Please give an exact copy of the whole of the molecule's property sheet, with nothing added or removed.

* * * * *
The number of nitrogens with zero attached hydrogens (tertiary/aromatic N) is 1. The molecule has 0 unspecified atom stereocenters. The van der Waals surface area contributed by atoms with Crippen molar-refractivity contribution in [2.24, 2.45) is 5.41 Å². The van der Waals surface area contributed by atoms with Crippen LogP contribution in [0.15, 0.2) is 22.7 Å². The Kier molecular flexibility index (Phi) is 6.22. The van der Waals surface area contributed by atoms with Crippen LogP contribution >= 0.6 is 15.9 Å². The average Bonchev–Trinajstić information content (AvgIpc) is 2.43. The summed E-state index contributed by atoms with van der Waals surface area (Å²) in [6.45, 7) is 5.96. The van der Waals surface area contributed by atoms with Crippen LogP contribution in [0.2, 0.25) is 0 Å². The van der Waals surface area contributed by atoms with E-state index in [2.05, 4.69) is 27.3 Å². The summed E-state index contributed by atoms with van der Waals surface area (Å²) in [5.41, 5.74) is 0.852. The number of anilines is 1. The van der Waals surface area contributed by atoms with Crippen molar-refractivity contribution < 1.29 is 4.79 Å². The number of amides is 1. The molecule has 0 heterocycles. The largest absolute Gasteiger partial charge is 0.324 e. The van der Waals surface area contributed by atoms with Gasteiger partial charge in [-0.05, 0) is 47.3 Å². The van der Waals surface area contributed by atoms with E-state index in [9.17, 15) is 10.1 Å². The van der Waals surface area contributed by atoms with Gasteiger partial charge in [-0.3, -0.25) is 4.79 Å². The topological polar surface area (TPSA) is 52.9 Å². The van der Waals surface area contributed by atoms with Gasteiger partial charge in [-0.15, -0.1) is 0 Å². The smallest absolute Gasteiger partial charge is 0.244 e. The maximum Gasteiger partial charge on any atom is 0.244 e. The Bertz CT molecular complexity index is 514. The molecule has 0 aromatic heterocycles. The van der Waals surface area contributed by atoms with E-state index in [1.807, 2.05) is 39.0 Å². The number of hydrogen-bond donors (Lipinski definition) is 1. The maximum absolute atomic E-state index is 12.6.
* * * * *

The number of nitrogens with zero attached hydrogens (tertiary/aromatic N) is 1. The molecule has 0 unspecified atom stereocenters. The van der Waals surface area contributed by atoms with Crippen molar-refractivity contribution in [2.24, 2.45) is 5.41 Å². The van der Waals surface area contributed by atoms with Crippen LogP contribution in [0.15, 0.2) is 22.7 Å². The Kier molecular flexibility index (Phi) is 6.22. The van der Waals surface area contributed by atoms with Crippen LogP contribution >= 0.6 is 15.9 Å². The average Bonchev–Trinajstić information content (AvgIpc) is 2.43. The summed E-state index contributed by atoms with van der Waals surface area (Å²) in [6.45, 7) is 5.96. The van der Waals surface area contributed by atoms with Crippen LogP contribution in [0.2, 0.25) is 0 Å². The van der Waals surface area contributed by atoms with E-state index in [2.05, 4.69) is 27.3 Å². The summed E-state index contributed by atoms with van der Waals surface area (Å²) in [5.41, 5.74) is 0.852. The number of anilines is 1. The van der Waals surface area contributed by atoms with Crippen molar-refractivity contribution < 1.29 is 4.79 Å². The number of amides is 1. The molecule has 0 heterocycles. The largest absolute Gasteiger partial charge is 0.324 e. The van der Waals surface area contributed by atoms with Gasteiger partial charge in [-0.05, 0) is 47.3 Å². The van der Waals surface area contributed by atoms with E-state index in [9.17, 15) is 10.1 Å². The van der Waals surface area contributed by atoms with Gasteiger partial charge in [-0.3, -0.25) is 4.79 Å². The topological polar surface area (TPSA) is 52.9 Å². The van der Waals surface area contributed by atoms with Gasteiger partial charge in [-0.15, -0.1) is 0 Å². The smallest absolute Gasteiger partial charge is 0.244 e. The maximum Gasteiger partial charge on any atom is 0.244 e. The Bertz CT molecular complexity index is 514. The molecule has 0 aromatic heterocycles. The van der Waals surface area contributed by atoms with E-state index in [1.807, 2.05) is 39.0 Å². The number of hydrogen-bond donors (Lipinski definition) is 1. The maximum absolute atomic E-state index is 12.6.